After the end of World War II the recently installed Communist regime began commissioning artists to design posters not only with social and political messages, but also to promote the government-run cultural media: concerts, exhibitions, film, jazz, opera, theatre, and the circus (cyrk in Polish). Below is a snapshot of the two categories we stock the most.
Hollywood and western culture was frowned upon by the Communist state. Instead of the standard posters featuring photos of the movie stars, the state commissioned artists to create alternative designs.
This led to very different imagery from the standard format dictated by the big studios which would usually include photography of the leading stars and strict typographic hierarchy.
The first "Cyrk" posters appeared in 1962. At the time, the ZPR (Zjednoczone Przedsiębiorstwa Rozrywkowe, or United Entertainment Entreprises), the state agency that oversaw the circus, wanted a new look to improve the image of the recently modernised circus. They commissioned artists to create posters, not as adverts for specific shows, but as artistic representations of the circus phenomenon, to excite the public, invoke the feel of the circus, and remind them that it was coming to town.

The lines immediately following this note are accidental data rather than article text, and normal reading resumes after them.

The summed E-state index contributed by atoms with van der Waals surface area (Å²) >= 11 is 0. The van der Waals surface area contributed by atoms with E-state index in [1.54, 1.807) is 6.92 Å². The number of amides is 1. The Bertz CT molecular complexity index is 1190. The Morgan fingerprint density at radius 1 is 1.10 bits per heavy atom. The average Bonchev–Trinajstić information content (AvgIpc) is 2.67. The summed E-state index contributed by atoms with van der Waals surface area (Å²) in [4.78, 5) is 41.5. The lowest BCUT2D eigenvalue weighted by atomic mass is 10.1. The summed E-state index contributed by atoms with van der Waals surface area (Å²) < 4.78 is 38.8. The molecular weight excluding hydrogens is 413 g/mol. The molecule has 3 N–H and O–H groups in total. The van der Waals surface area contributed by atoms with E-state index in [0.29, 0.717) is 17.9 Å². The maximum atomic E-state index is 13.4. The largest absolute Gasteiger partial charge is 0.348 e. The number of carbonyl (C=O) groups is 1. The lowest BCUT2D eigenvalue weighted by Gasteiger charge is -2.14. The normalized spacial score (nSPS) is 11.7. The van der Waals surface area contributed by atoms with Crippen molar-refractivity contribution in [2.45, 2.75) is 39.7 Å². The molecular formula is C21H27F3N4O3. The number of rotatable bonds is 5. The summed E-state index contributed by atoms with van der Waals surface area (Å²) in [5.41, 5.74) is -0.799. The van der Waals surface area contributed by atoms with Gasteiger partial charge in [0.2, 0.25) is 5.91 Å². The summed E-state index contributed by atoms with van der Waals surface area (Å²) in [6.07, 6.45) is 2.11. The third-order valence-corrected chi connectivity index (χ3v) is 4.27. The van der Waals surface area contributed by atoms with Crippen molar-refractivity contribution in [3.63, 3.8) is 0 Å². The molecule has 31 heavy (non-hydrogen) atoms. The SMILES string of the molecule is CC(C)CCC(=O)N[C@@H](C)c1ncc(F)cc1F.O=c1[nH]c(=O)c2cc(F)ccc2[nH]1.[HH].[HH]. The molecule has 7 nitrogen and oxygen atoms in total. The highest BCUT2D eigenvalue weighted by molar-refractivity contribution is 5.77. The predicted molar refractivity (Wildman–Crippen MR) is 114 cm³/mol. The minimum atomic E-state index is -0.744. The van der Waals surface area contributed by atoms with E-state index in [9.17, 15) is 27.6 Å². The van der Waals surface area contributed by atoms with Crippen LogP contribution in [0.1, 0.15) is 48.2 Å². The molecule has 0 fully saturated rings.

The posters are wonderfully expressive and full of metaphors and allusions which were designed to leave you thinking.
Cyrk posters are amongst some of the most enduring and iconic from the Polish School. We adore them for their painterly gestures, bespoke typography, strong imagery, sense of humour and vibrant colours.